The National Nuclear Security Administration (NNSA)  still plans to produce the first copy of a refurbished Navy submarine warhead in 2021, and the first copy of a refurbished nuclear gravity bomb for the Air Force in 2022, a senior official with the civilian nuclear-weapon agency said Wednesday.

Those were the new dates, announced in February, for the first production units [FPU] of both the W88 Alt-370 submarine-launched ballistic-missile warhead and the B61-12 nuclear gravity bomb, as the refurbished weapons will be known.

“They’re still on those new dates,” Charles Verdon, NNSA deputy administrator for defense programs, said during a video conference with reporters and the public.

An FPU is a proof-of-concept article that NNSA personnel disassemble and examine to prove that both the design and the factory — which for nuclear weapons is NNSA’s Pantex Plant in Amarillo, Texas — are ready for mass production.

The NNSA pushed the FPU dates on both weapons back by more than a year after acknowledging, in 2019, that commercial capacitors stockpiled for the refurbishments of an estimated 350 warheads and 460 bombs probably would not last 30 or so years in the field. The estimates come from the Washington-based Federation of American Scientists.

The NNSA deciding to scrap the off-the-shelf capacitors it had stockpiled and has since selected replacement units the agency believes will increase the combined cost of the refurbishments by $850 million. 

The replacement capacitors have passed the test that gives us confidence that they work, meet requirements, and will continue to work for the 20-30 year system life time, the NNSA spokesperson said Thursday.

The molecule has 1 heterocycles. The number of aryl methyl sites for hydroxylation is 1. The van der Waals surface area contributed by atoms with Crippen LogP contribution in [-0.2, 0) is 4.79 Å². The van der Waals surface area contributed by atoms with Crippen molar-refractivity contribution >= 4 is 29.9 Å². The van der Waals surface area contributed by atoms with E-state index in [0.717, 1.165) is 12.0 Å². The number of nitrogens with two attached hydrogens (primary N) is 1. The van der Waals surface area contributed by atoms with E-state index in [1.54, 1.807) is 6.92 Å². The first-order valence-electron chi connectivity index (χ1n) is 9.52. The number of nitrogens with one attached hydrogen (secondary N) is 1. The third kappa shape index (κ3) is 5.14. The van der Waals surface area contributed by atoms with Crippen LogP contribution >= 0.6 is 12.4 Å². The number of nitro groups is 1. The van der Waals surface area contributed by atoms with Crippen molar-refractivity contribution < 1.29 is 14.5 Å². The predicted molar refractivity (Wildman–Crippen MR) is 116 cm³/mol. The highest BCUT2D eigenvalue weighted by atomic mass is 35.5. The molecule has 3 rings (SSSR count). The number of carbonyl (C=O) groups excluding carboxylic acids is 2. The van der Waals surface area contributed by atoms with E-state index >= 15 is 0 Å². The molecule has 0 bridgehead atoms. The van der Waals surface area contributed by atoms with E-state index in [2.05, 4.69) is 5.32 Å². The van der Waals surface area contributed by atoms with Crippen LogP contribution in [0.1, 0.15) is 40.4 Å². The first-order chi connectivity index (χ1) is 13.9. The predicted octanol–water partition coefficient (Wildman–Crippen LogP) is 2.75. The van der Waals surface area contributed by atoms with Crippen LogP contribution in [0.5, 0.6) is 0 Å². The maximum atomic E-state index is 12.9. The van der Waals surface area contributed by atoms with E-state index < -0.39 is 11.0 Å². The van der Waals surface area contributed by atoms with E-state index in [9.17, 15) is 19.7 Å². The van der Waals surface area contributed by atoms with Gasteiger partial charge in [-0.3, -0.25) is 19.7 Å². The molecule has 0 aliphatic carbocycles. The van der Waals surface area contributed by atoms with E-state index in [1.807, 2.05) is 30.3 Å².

Capacitors store electrical charges needed to power certain weapon components. The NNSA has not identified which components need the new capacitors, but the agency spokesperson did say Thursday that three W88 Alt-370 components and six B61-12 components need them.

All the components that need new capacitors also have to be rebuilt to work seamlessly with the systems. The NNSA has not yet achieved an FPU for the three replacement parts for W88 Alt-370, but the work is “ahead of schedule,” the spokesperson said. Meanwhile, the agency had already completed an FPU for one of the six B61-12 components that require the new capacitors, at deadline.

The W88 is the larger of the Navy’s two submarine-launched, ballistic-missile warheads. The Alt-370 will refurbish the weapon’s conventional high explosives, which trigger its nuclear detonation, and replace other components of its detonation system.

The B61-12 is a homogenzied version of four previous iterations of the only deployed U.S. nuclear gravity bomb, including one legacy version with moderate earth-penetrating capability. The Air Force eventually will carry the weapon aboard the B-2 bomber, the F-35A, the F-15E and, later, on the planned B-21 Raider bomber being developed by Northrop Grumman [NOC].